Sun Safety for Melanoma Survivors

Melanoma survivors largely limited sun exposure, but some still got sunburns

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(RxWiki News) Most melanoma survivors reported that they limited their sun exposure, but some said they got suntans and even sunburns, according to a new study.

Although melanoma survivors were more likely than those who hadn't been diagnosed with melanoma to make efforts to limit their sun exposure, some still weren't practicing sun-safe behavior, this study found.

Melanoma, the deadliest form of skin cancer, has become increasingly common in recent years. Too much sun exposure can raise melanoma risk. 

"At a time when rates of many cancer types are declining, the rising incidence of melanoma is worrisome," said study author Dr. Rachel Isaksson Vogel, of the University of Minnesota, in a press release. "People who have survived melanoma are at high risk of another diagnosis, so reducing exposure to the sun is really crucial."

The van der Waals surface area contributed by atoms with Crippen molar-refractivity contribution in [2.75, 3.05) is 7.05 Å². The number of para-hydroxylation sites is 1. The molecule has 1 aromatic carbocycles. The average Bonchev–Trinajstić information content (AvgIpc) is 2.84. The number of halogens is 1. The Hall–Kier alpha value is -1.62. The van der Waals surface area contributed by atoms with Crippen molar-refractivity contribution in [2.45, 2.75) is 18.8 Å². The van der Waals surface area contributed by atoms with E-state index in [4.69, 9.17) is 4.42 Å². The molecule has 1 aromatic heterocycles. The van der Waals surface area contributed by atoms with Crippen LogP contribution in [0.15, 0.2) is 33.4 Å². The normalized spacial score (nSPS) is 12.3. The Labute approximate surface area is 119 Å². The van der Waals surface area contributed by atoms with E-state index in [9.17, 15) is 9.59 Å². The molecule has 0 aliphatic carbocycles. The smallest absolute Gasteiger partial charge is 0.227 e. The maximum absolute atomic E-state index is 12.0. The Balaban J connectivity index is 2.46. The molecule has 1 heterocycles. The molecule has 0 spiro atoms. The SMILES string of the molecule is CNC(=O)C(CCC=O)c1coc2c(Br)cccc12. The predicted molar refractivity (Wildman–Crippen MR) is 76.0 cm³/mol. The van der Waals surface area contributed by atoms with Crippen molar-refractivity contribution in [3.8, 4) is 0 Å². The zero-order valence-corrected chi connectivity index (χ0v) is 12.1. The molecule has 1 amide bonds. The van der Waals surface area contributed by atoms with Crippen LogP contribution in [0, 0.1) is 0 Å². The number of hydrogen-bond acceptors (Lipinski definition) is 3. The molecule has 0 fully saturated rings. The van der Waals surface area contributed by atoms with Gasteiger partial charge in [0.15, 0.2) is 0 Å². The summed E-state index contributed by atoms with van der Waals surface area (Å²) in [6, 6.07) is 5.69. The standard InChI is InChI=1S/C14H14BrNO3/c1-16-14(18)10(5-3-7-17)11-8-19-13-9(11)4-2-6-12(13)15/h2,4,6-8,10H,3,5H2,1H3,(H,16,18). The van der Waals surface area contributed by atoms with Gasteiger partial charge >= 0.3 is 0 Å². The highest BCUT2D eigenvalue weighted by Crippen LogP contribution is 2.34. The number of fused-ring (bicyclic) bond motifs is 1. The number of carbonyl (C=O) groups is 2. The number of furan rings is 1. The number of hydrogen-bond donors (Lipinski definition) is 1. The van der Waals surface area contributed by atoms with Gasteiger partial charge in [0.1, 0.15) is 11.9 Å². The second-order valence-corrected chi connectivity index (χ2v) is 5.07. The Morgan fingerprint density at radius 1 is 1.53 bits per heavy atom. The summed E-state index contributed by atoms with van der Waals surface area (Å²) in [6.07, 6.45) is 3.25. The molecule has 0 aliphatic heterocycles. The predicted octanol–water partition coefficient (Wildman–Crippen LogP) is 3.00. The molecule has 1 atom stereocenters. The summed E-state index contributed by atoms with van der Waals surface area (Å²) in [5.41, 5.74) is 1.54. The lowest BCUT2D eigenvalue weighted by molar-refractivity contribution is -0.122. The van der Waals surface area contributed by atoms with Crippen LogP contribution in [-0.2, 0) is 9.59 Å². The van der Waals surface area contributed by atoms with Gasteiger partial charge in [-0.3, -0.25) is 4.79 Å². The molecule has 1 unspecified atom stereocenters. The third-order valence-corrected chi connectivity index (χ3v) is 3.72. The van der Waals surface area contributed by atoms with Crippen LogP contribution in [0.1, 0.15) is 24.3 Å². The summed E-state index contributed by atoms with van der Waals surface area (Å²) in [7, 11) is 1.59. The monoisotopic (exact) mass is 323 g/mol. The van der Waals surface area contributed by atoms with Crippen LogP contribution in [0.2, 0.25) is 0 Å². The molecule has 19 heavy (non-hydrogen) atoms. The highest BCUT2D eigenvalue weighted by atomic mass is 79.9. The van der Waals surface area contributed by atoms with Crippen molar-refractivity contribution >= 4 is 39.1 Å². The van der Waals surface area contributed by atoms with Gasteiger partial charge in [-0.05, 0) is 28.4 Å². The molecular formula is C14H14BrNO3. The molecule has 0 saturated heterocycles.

The researchers behind this study looked at 724 melanoma survivors and 660 people who did not have melanoma. Around 44 percent of those who didn't have melanoma said they would spend more than an hour outside on summer weekdays. For survivors, that figure was 34.3 percent.

Similarly, fewer survivors said they had gotten a sunburn or used a tanning bed in the last year. Survivors were also more likely to use sunscreen.

Although survivors of melanoma appeared to practice more sun-safe behaviors overall, the study authors said it's important that everyone takes precautions to limit sun exposure — especially for survivors of skin cancer.

Talk to your doctor about how to stay safe in the sun.

This study was published in the journal Cancer Epidemiology, Biomarkers & Prevention.

Grants from the Masonic Cancer Center of the University of Minnesota's Internal Grants Program and the National Cancer Institute funded this research. The authors disclosed no potential conflicts of interest.